NASA funded scientist claims new thruster can approach the speed of light

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The concept of interstellar travel has fascinated the human race for thousands of years.

(TMU) – The concept of interstellar travel has fascinated the human race for thousands of years. Discoveries made in the last century, however, have both bolstered and dampened that fascination. While the number of habitable star systems available for visitation has grown exponentially, the distance between these systems has grown more bleakly, mathematically daunting.

If we sent our fastest space probe to the nearest star, Alpha Centauri, it would take tens of thousands of years to arrive. While galaxies look like homogenous swirls of star clusters, the reality is we are looking at it from a vast, intergalactic scale; the extraordinary distances between stars still make crewed interstellar travel a dubious proposition that many scientists believe won’t be possible for centuries if at all.

However, in recent years, a number of technological models of propulsion – such as light sails pushed by lasers, ion thrusters, fusion engines, wormholes, and even hydrogen bombs – have made the concept of an interstellar probe that can travel a certain percentage of the speed of light increasingly possible.

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“Impossible” EmDrive engine could make interstellar travel a reality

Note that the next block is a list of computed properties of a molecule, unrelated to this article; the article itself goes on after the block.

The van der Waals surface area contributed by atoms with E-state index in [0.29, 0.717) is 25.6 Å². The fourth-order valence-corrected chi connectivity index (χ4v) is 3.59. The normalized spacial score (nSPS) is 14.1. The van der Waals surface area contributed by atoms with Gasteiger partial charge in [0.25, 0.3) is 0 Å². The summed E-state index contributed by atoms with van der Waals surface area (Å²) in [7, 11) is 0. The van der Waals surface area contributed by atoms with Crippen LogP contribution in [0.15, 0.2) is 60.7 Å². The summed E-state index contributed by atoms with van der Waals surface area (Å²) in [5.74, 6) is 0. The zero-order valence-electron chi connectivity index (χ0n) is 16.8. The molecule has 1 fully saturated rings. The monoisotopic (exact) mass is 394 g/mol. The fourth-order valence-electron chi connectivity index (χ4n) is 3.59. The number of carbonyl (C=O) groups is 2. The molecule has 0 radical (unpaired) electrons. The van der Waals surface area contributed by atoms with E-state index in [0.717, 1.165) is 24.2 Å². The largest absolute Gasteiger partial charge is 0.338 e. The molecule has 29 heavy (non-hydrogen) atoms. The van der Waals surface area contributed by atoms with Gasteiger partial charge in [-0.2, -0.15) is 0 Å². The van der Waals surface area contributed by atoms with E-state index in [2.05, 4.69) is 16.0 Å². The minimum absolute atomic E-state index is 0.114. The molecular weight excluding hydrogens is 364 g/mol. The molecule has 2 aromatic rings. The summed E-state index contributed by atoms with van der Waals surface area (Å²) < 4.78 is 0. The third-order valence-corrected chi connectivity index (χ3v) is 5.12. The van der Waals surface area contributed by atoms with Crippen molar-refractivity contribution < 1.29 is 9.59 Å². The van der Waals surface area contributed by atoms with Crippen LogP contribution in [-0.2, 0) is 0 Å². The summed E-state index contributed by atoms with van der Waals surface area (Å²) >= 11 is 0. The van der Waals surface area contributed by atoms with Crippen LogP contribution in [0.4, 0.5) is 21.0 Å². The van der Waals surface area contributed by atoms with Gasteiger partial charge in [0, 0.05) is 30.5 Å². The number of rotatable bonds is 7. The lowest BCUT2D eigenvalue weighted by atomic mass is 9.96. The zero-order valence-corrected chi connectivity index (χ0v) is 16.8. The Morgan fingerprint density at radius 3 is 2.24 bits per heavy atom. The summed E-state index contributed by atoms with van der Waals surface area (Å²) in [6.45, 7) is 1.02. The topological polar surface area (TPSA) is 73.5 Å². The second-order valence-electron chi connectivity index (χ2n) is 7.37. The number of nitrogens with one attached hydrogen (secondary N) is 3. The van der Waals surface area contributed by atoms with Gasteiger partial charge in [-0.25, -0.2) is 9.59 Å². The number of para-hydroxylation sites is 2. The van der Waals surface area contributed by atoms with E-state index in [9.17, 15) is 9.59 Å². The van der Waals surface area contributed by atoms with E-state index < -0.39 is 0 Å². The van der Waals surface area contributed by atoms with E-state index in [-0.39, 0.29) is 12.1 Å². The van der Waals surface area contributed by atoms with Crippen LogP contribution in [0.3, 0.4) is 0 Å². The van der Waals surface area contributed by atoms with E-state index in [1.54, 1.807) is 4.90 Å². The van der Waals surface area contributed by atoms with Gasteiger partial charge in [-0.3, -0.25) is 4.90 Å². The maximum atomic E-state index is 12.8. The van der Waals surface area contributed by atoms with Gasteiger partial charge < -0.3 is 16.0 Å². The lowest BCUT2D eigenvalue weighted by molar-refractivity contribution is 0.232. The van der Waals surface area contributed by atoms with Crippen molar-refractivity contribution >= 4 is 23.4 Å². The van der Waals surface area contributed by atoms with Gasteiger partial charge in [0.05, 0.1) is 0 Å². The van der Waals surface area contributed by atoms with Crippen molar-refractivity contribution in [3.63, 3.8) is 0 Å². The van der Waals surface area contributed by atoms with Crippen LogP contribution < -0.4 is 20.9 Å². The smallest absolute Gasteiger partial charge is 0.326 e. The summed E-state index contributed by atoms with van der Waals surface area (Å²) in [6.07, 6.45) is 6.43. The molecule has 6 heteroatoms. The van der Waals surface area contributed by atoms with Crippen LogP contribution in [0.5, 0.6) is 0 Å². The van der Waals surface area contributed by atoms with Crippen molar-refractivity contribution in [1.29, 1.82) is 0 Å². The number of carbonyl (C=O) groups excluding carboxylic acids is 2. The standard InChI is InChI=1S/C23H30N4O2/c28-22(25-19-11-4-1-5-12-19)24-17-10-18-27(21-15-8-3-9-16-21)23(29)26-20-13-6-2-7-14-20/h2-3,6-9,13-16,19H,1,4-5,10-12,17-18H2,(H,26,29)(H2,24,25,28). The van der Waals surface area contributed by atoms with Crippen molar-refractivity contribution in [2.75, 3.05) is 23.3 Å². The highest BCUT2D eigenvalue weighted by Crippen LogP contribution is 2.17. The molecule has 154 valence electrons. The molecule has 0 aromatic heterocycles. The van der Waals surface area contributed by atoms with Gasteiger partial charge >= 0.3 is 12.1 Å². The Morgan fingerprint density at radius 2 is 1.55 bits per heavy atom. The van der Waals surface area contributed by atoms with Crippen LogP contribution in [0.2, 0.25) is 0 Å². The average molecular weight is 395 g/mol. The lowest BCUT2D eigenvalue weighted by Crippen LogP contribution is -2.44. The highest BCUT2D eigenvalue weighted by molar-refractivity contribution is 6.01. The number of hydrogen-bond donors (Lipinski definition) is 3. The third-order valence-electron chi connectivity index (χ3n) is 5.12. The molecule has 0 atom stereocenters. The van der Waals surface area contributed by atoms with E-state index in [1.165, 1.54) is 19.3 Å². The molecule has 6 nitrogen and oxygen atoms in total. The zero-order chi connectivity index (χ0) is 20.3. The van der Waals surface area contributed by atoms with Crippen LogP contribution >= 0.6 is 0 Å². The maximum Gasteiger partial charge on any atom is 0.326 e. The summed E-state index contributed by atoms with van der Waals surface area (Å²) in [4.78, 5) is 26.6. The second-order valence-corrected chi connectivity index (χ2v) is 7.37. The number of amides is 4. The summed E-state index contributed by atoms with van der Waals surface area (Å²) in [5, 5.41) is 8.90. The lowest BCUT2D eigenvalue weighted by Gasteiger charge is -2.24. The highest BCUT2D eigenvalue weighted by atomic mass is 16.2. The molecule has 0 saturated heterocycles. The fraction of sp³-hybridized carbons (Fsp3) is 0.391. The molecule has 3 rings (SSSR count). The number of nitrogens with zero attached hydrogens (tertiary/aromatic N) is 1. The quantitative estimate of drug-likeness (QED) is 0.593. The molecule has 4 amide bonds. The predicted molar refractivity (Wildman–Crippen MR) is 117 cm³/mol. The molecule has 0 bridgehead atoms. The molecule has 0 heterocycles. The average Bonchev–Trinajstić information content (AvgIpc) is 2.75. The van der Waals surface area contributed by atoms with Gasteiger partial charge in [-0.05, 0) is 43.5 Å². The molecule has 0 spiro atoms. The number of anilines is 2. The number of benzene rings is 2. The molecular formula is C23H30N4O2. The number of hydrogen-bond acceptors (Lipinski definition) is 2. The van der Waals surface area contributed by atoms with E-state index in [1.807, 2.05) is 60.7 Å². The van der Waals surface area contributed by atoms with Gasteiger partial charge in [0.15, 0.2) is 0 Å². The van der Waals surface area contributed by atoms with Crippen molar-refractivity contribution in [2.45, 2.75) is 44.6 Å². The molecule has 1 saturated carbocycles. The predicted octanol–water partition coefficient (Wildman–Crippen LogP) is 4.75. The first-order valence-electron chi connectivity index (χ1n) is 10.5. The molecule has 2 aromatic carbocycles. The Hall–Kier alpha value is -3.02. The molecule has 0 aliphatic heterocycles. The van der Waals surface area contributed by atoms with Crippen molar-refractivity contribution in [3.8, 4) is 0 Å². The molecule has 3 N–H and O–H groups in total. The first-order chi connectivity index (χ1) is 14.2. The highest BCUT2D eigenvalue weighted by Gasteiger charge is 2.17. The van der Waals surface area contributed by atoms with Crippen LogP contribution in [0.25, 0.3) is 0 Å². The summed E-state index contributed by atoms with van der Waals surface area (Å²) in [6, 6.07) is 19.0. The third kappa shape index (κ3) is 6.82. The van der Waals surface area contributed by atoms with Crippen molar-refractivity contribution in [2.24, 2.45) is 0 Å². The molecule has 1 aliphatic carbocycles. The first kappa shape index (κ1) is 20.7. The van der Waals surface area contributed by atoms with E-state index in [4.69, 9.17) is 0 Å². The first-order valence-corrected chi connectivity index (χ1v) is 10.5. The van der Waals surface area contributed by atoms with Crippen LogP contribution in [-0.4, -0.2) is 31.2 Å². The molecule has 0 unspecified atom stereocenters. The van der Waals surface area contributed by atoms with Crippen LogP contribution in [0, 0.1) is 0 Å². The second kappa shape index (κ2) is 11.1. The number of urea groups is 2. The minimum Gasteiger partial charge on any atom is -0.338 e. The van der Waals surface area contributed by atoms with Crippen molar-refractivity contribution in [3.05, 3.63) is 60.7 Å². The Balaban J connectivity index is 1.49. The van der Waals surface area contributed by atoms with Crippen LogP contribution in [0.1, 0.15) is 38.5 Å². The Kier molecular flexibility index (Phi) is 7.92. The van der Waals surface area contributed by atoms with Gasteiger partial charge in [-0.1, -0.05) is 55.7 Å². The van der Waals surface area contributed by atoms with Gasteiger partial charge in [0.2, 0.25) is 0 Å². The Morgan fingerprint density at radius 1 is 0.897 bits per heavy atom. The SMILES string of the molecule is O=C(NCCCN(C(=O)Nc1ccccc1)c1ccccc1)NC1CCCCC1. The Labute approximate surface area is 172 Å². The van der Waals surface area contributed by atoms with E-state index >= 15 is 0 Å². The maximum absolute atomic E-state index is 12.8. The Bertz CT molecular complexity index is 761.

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Latest research aims to resolve whether the exciting and controversial thruster could actually work.

The EmDrive could usher in an era of interstellar voyages for human beings. Or it could be a failed experiment that unsuccessfully tried to break the laws of physics. A pair of upcoming papers may just settle that decades-long argument.

The EmDrive was first proposed in 2001 by scientist Roger Shawyer. In theory, the drive—also called a radiofrequency resonant cavity thruster—converts electricity into microwaves and forces them through a sealed cone. The microwaves would bounce around the reflective surface of the cone, and since the microwaves carry momentum, they would impart that momentum to that surface. The waves would exert more force on the larger end of the cone than the smaller one, creating enough thrust—without the need for propellant—to push a spacecraft through the vacuum of space. And, the drive could theoretically increase momentum once it starts moving.

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